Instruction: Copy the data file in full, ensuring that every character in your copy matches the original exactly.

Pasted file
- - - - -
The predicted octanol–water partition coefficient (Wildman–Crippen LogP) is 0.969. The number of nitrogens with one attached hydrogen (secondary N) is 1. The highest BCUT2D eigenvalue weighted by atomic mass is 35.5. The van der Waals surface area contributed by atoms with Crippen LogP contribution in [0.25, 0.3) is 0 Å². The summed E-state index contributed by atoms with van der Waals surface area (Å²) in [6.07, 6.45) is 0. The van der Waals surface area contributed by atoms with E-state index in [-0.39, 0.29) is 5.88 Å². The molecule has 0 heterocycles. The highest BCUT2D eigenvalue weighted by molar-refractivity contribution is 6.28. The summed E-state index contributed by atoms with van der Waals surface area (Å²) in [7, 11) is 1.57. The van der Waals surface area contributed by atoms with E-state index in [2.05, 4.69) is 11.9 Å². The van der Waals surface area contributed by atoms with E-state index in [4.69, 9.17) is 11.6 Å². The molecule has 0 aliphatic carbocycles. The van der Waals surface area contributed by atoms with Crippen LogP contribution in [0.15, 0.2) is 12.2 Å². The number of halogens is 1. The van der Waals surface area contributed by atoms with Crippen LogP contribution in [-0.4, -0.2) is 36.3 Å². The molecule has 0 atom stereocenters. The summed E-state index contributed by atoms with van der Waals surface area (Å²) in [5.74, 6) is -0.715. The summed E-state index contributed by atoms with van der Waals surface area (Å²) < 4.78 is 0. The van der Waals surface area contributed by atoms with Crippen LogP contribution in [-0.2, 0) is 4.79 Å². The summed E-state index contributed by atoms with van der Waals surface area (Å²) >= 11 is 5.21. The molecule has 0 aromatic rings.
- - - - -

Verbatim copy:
The predicted octanol–water partition coefficient (Wildman–Crippen LogP) is 0.969. The number of nitrogens with one attached hydrogen (secondary N) is 1. The highest BCUT2D eigenvalue weighted by atomic mass is 35.5. The van der Waals surface area contributed by atoms with Crippen LogP contribution in [0.25, 0.3) is 0 Å². The summed E-state index contributed by atoms with van der Waals surface area (Å²) in [6.07, 6.45) is 0. The van der Waals surface area contributed by atoms with E-state index in [-0.39, 0.29) is 5.88 Å². The molecule has 0 heterocycles. The highest BCUT2D eigenvalue weighted by molar-refractivity contribution is 6.28. The summed E-state index contributed by atoms with van der Waals surface area (Å²) in [7, 11) is 1.57. The van der Waals surface area contributed by atoms with E-state index in [2.05, 4.69) is 11.9 Å². The van der Waals surface area contributed by atoms with E-state index in [4.69, 9.17) is 11.6 Å². The molecule has 0 aliphatic carbocycles. The van der Waals surface area contributed by atoms with Crippen LogP contribution in [0.15, 0.2) is 12.2 Å². The number of halogens is 1. The van der Waals surface area contributed by atoms with Crippen LogP contribution in [-0.4, -0.2) is 36.3 Å². The molecule has 0 atom stereocenters. The summed E-state index contributed by atoms with van der Waals surface area (Å²) in [5.74, 6) is -0.715. The summed E-state index contributed by atoms with van der Waals surface area (Å²) < 4.78 is 0. The van der Waals surface area contributed by atoms with Crippen LogP contribution in [-0.2, 0) is 4.79 Å². The summed E-state index contributed by atoms with van der Waals surface area (Å²) >= 11 is 5.21. The molecule has 0 aromatic rings.